Character in Nonfiction

Tuesday, October 25, 2011

You can renounce food, shelter, sex—but you cannot renounce character because, at the very least, it is the expression of the body in time. This is why, in the most immediate sense, character is destiny (as the Greeks thought) or character is the threat of fate (as the more optimistic contemporary social scientists assert).

The word “character” derives from the notion of the memorable, what impresses itself on memory. You cannot renounce making an impression on others if your living flesh is present. You cannot flee presence, however much you may travel out of the body. And neither can a character in prose avoid making an impression (if a character in prose would ever have such an aspiration) because character’s presence begins with the first word put down: that incarnation. 


We most often talk about nonfiction characters in terms drawn from fiction because there are more terms for describing the attributes of fiction. And there are more such terms, I suspect, because fiction is, by its nature, the more circumscribed entity. Nonfiction is sometimes called the fourth genre, but the idea of nonfiction as a genre is, to me, irksomely unsatisfying. Nonfiction is too encompassing to be one genre, and the insistence on calling it such is a little like the defensiveness and trepidation in the term “creative nonfiction.” If we crave a critical terminology for nonfiction, it is because we wish to legitimate it as an art form. But the task of devising that vocabulary is much, much larger than it is for fiction, poetry or drama. 


With the possible exception of more formulaic and more rigorously impersonal types of nonfiction, such as journalism and technical manuals, at least three dimensions of character are always operating in nonfiction, and in ways unique to one of nonfiction’s sub-varieties.

There is the character portrayed and/or examined, the subject. There is the character of the author, even if it is not the overt subject. There is the author’s imagined sense of the character of the reader. Strictly speaking, “characterization” only occurs in nonfiction because only in nonfiction is there a character whose traits and attributes are being portrayed and betrayed—a character, however fluid and coreless and ineffable that exists beyond the words on the page. Nonfiction operates in relation to a specific referent beyond the text, a referent that must be transformed into a text, rather than the merely “probable” (that quality for which Aristotle, valuing imaginative literature over history, praised the former as the more effective device for understanding human action).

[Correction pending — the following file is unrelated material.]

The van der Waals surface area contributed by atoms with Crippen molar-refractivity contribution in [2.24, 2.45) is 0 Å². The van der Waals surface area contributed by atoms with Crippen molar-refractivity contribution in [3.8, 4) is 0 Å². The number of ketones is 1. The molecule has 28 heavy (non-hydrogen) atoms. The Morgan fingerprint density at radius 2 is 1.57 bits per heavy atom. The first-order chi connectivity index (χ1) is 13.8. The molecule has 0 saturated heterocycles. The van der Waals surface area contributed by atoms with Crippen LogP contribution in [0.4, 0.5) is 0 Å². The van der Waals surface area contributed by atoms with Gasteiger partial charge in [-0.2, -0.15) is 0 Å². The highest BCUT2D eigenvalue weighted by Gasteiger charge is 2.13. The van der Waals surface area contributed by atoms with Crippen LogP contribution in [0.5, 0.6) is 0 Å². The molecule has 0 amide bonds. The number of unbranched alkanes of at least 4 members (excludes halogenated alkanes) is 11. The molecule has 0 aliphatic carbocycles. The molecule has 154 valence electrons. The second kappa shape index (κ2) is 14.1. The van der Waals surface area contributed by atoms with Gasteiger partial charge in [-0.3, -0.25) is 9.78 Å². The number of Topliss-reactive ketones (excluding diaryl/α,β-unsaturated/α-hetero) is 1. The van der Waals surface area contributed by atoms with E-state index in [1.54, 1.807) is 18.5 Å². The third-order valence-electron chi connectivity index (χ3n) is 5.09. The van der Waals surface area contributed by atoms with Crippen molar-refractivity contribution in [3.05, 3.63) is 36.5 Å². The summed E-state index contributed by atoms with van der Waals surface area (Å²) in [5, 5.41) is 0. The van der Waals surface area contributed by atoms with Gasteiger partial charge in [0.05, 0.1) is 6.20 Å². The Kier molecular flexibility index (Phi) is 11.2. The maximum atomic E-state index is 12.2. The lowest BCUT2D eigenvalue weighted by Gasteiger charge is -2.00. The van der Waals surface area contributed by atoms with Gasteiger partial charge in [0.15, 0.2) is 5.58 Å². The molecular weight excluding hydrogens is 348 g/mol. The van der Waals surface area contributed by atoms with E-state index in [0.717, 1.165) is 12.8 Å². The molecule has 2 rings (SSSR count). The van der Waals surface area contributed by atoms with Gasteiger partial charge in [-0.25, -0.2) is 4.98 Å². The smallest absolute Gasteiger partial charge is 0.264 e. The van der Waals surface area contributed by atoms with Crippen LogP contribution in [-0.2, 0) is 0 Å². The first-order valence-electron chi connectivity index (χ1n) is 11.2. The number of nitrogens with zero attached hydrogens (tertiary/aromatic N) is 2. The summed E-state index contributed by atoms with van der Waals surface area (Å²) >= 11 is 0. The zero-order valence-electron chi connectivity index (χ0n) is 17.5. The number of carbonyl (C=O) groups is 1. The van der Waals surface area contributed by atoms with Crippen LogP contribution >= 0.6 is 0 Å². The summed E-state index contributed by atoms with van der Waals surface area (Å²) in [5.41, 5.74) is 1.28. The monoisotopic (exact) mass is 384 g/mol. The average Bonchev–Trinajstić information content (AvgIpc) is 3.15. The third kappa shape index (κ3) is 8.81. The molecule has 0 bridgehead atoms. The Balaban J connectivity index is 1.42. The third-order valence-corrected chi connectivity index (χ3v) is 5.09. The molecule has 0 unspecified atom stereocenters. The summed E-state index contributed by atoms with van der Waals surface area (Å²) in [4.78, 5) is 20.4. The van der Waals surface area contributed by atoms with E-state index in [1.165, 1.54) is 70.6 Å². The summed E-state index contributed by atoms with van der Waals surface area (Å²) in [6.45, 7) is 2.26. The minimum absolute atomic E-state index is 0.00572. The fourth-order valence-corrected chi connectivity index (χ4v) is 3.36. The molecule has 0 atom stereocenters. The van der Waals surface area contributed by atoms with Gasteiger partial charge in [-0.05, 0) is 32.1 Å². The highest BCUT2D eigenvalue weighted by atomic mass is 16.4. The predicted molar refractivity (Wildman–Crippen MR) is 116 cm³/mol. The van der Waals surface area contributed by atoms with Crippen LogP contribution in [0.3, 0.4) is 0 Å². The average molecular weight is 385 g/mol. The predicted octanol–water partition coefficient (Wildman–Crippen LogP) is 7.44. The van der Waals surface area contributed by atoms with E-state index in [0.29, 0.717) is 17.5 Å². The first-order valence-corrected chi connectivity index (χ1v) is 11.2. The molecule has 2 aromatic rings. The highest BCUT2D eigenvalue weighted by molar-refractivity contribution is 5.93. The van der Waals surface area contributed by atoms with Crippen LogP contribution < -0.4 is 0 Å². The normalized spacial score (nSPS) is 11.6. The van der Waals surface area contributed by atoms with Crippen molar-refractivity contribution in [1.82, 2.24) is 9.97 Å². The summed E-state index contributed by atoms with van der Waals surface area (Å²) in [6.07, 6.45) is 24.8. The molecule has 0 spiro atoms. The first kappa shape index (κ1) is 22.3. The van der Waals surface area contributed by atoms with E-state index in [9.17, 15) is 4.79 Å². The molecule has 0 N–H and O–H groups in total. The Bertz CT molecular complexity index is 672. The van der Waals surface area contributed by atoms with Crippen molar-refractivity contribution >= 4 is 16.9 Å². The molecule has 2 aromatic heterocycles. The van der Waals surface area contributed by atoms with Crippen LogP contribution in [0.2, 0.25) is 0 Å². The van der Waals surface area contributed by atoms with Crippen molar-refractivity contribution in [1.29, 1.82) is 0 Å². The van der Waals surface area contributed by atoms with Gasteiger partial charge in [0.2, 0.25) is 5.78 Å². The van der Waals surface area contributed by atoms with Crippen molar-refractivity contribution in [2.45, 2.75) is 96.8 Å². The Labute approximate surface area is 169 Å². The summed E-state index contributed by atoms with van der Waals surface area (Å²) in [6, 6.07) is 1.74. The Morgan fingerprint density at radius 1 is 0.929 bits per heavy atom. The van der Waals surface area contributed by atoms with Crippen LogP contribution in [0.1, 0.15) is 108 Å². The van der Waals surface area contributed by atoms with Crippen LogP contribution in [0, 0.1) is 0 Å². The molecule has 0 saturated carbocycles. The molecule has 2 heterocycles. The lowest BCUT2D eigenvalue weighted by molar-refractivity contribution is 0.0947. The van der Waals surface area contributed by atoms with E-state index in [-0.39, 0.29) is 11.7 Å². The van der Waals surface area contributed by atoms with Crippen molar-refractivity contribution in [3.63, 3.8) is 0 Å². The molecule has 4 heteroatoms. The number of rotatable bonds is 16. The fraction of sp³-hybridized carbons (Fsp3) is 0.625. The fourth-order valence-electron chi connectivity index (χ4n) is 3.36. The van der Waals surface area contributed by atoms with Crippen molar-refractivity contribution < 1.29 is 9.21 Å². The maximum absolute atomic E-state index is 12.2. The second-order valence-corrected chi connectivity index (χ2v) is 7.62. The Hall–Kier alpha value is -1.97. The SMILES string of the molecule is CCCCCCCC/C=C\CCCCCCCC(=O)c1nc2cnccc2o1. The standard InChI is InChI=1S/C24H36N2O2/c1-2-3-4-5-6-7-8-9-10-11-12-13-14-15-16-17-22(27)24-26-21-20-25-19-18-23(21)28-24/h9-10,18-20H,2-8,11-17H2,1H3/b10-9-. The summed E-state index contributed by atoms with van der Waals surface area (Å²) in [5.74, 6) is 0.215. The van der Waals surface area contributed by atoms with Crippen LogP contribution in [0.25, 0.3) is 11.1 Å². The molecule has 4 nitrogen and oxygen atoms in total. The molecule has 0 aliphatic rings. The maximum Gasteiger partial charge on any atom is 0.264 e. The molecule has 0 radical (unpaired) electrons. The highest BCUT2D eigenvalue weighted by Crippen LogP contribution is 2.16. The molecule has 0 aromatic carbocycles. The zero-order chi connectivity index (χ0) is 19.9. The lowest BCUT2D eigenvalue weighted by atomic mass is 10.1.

Fictional characters exist only to support the fiction; there is no elsewhere for them. (In this regard, it might be said that all fictional characters are truly “flat,” even if they are said to be “round.”) No fictional character is affected by having been in a fiction, as a person might be by inclusion in a nonfiction work. No character in fiction can actually respond to the author who has written about him or her; there is no risk of litigation from the imagination.

Nonfiction can omit some element of a subject’s character without suffering the reader’s wrath. But to invent is unforgivable and undermines the primary bargain of nonfiction. Witness the 1999 flap over Edmund Morris’s compensating fictions in his biography of Ronald Reagan. Morris was excoriated because he drew too close to the work of the publicity department, that pseudo-nonfiction entity that told us the first words out of the former president’s mouth when he awoke from surgery to remove an assassin’s bullet were “Honey, I forgot to duck.”

Nonfiction allows the reader to wonder what the character it has portrayed or examined is doing now, this minute—provided that character is still alive—or what that character did after the period covered in the writing.